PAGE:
Only a handful of cars become legendary in their own time, and Nissan's original Z-car falls into that category. First seen in 1969 as the Datsun 240Z, the two-seat hatchback was the first Japanese-built sports car to sell strongly in the United States.
Nissan's modern-day 350Z coupe went on sale as a 2003 model. Like the original, the 350Z has rear-wheel drive and a six-cylinder engine.
A commemorative 35th Anniversary edition is available for the 2005 model year and has a 300-horsepower V-6, a chin spoiler, five-spoke 18-inch wheels and unique two-tone seats. A new 350Z Track MT model will also be added. For the 2005 model year, all 350Z coupes get a tire-pressure monitor, heated mirrors and a front-seat lifter. Automatic-transmission models add downshift rev matching for smoother shifts. Clutch-pedal effort has been reduced on models with the manual transmission, and Ultra Yellow is a new body color.
Enthusiast editions get traction control, xenon headlights, aluminum pedals and a limited-slip differential. Touring models have a seven-speaker Bose stereo, leather-appointed upholstery and heated seats. The Performance edition includes Nissan's Vehicle Dynamic Control electronic stability system, xenon headlights and 18-inch tires. Track models have front and rear spoilers, forged-aluminum wheels and Brembo brakes. A base coupe is also available. A 350Z Roadster joined the coupe for 2004.
(Skip to details on the: 350Z Roadster)
The 350Z has a thoroughly modern design, but styling cues adapted from the original 240Z include a long-nose short-deck profile, a triangular cabin form and lines that extend from the arch-shaped roof to the hatchback opening. The wheels were pushed toward the corners to emphasize nimbleness. Standard tires are 17 inches in diameter, but certain models get 18-inch tires.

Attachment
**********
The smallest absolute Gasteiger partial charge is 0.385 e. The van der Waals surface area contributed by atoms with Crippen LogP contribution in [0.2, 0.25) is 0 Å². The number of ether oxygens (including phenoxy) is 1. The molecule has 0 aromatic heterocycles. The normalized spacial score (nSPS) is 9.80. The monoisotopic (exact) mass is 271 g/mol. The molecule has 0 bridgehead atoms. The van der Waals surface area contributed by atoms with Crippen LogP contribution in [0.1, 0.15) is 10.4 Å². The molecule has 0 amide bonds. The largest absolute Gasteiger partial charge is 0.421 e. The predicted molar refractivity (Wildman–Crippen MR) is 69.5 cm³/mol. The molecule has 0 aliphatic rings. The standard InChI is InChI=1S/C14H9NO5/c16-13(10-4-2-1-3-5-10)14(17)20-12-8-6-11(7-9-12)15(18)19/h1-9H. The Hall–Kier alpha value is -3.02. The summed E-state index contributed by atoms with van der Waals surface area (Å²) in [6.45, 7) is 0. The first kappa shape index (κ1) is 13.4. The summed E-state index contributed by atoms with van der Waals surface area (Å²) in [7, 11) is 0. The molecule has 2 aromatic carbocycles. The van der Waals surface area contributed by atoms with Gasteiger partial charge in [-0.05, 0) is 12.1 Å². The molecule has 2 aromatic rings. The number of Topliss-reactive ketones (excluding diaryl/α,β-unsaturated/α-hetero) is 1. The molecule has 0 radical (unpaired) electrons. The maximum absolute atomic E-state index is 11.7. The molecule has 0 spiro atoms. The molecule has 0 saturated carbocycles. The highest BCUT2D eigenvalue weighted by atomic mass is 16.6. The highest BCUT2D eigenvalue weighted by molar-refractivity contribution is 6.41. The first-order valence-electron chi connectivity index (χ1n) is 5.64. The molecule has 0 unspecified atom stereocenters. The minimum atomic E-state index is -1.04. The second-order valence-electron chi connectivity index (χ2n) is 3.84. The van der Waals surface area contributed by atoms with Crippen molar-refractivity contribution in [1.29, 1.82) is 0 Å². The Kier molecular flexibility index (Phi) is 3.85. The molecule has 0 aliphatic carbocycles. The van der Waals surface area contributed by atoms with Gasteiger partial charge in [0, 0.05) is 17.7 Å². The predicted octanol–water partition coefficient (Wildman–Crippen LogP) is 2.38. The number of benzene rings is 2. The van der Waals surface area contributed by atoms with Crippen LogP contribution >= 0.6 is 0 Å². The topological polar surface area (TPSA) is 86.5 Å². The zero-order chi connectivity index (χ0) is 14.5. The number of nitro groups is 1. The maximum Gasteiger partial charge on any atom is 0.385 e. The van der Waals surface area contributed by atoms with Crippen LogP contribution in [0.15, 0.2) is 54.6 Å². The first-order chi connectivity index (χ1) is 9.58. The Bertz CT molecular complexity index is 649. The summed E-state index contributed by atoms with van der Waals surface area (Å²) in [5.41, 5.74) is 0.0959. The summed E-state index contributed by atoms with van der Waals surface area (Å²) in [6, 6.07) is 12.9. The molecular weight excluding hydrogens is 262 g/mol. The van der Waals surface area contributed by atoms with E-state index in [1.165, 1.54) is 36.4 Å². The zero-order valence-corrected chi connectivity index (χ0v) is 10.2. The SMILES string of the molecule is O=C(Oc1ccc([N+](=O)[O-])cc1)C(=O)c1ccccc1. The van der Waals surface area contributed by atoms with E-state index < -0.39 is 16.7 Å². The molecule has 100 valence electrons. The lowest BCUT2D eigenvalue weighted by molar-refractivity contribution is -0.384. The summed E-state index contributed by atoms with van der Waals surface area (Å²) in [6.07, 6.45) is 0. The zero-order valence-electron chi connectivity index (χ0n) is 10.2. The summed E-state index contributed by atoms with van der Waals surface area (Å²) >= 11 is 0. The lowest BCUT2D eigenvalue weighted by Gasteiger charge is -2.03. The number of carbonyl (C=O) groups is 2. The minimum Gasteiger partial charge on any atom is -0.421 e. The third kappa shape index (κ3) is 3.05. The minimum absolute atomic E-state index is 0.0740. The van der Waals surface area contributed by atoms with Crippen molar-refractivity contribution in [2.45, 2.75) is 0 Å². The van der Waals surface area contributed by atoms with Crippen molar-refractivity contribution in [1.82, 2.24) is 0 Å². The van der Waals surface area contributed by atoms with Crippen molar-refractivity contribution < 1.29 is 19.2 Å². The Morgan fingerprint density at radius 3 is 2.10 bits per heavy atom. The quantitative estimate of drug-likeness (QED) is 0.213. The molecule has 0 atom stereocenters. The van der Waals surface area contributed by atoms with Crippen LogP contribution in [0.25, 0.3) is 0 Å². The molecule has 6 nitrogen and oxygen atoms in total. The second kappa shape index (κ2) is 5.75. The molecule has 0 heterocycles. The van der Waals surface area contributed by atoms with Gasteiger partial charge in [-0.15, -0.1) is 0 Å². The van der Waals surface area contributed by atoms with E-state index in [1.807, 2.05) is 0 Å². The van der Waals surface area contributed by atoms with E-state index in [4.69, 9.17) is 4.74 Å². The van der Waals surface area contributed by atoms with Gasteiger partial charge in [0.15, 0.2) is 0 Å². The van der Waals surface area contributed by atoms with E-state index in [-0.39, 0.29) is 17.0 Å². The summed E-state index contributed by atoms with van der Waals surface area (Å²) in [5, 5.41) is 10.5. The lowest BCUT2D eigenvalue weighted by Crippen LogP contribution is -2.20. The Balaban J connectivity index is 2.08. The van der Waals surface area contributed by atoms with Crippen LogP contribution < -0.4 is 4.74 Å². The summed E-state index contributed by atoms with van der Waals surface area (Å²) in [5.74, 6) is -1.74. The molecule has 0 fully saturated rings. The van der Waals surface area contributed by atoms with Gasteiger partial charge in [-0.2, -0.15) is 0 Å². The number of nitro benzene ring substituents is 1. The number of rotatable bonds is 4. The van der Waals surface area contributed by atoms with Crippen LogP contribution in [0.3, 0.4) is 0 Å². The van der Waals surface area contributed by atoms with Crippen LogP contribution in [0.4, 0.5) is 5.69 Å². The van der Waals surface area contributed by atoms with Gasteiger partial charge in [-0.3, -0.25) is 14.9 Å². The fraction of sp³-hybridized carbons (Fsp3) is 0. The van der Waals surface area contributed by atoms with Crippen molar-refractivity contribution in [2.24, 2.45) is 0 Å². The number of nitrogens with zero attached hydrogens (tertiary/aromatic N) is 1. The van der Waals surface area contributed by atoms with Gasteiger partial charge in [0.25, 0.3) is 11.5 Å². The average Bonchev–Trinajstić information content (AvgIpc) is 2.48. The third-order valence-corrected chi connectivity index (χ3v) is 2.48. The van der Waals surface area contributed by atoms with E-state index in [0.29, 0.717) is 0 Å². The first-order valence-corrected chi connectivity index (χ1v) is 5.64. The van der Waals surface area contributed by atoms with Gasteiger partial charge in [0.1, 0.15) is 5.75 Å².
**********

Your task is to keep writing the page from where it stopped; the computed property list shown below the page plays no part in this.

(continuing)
The 350Z seats two occupants. Considerable aluminum is used in the cockpit. Three gauge pods are installed on the instrument panel, and the steering wheel and gauges move together as a unit. Nissan's navigation system is optional. An integrated aluminum rear-suspension strut tower brace featuring the Z logo can be seen from outside coupe models.
Under the Hood
Nissan's 3.5-liter V-6 develops 287 hp and 274 pounds-feet of torque. A five-speed-automatic transmission and a six-speed close-ratio manual gearbox are available. In standard form, the V-6 in 35th Anniversary and Track models produces 300 hp but only 260 pounds-feet of torque.
Antilock brakes with brake assist are standard. Side-impact airbags and side curtain-type airbags are optional in coupes; side-impact airbags are optional on convertibles. Traction control and Vehicle Dynamic Control are installed on certain models.
Simply put, the 350Z is a sweet machine. Steering could hardly be more precise, confident and satisfying. Even though the suspensions are defiantly taut, the ride is enjoyable. The 350Z maintains outstanding control and avoids overreaction. A little hop occurs only in very quick curves. Maneuverability and stability are top-notch.
The V-6 yields plenty of response. Because you can feel the engine as the revs build, there's a tendency to either hold back on the gas or shift to a higher gear a little sooner than necessary.
The manual gearshift has short throws and a short lever, and it snicks masterfully and positively through the ratios. The clutch behaves in near-perfect unison. The exhaust sound is distinctive but appealing. The seat bolsters are really snug.
An open Roadster offered only in Enthusiast and Touring trim levels joined the coupe as a 2004 model. The automatic top goes down in 20 seconds and contains a heated glass rear window. Trunk capacity in the Roadster is 4.1 cubic feet. There's no glove box, but the Roadster gets a lockable floor box for storage. A new Grand Touring model joins the two previous Roadster models for 2005. It gets a six-speed close-ratio manual transmission, Brembo brakes, Vehicle Dynamic Control and 18-inch alloy wheels. Roadster changes for 2005 are comparable to those listed for the 350Z coupe. Back to top
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